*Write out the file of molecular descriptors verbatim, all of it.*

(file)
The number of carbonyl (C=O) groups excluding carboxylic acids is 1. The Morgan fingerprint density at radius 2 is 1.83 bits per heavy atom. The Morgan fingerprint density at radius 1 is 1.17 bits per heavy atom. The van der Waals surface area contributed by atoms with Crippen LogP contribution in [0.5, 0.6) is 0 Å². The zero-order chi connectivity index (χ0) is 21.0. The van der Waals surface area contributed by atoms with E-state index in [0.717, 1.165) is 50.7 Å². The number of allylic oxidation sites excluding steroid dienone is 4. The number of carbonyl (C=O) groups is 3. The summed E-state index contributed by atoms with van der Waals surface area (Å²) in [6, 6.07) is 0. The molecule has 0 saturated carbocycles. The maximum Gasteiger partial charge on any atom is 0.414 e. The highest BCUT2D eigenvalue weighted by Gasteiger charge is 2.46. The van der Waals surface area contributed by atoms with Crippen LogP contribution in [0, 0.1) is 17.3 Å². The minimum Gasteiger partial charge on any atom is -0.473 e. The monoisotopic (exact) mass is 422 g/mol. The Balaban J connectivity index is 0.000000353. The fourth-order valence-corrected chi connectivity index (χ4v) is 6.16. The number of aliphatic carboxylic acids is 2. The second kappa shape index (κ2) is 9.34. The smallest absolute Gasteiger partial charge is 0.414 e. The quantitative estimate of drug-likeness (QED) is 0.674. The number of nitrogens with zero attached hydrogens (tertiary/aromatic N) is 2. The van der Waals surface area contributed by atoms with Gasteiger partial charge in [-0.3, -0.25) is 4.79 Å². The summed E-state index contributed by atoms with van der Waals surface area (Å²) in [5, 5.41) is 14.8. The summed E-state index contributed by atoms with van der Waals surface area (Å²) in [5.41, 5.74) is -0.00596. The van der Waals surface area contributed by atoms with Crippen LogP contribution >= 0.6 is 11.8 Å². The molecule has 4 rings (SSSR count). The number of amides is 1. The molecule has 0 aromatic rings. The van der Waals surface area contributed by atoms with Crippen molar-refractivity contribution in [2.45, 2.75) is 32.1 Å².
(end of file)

The number of carbonyl (C=O) groups excluding carboxylic acids is 1. The Morgan fingerprint density at radius 2 is 1.83 bits per heavy atom. The Morgan fingerprint density at radius 1 is 1.17 bits per heavy atom. The van der Waals surface area contributed by atoms with Crippen LogP contribution in [0.5, 0.6) is 0 Å². The zero-order chi connectivity index (χ0) is 21.0. The van der Waals surface area contributed by atoms with E-state index in [0.717, 1.165) is 50.7 Å². The number of allylic oxidation sites excluding steroid dienone is 4. The number of carbonyl (C=O) groups is 3. The summed E-state index contributed by atoms with van der Waals surface area (Å²) in [6, 6.07) is 0. The molecule has 0 saturated carbocycles. The maximum Gasteiger partial charge on any atom is 0.414 e. The highest BCUT2D eigenvalue weighted by Gasteiger charge is 2.46. The van der Waals surface area contributed by atoms with Crippen LogP contribution in [0, 0.1) is 17.3 Å². The minimum Gasteiger partial charge on any atom is -0.473 e. The monoisotopic (exact) mass is 422 g/mol. The Balaban J connectivity index is 0.000000353. The fourth-order valence-corrected chi connectivity index (χ4v) is 6.16. The number of aliphatic carboxylic acids is 2. The second kappa shape index (κ2) is 9.34. The smallest absolute Gasteiger partial charge is 0.414 e. The quantitative estimate of drug-likeness (QED) is 0.674. The number of nitrogens with zero attached hydrogens (tertiary/aromatic N) is 2. The van der Waals surface area contributed by atoms with Gasteiger partial charge in [-0.3, -0.25) is 4.79 Å². The summed E-state index contributed by atoms with van der Waals surface area (Å²) in [5, 5.41) is 14.8. The summed E-state index contributed by atoms with van der Waals surface area (Å²) in [5.41, 5.74) is -0.00596. The van der Waals surface area contributed by atoms with Crippen LogP contribution >= 0.6 is 11.8 Å². The molecule has 4 rings (SSSR count). The number of amides is 1. The molecule has 0 aromatic rings. The van der Waals surface area contributed by atoms with Crippen molar-refractivity contribution in [2.45, 2.75) is 32.1 Å².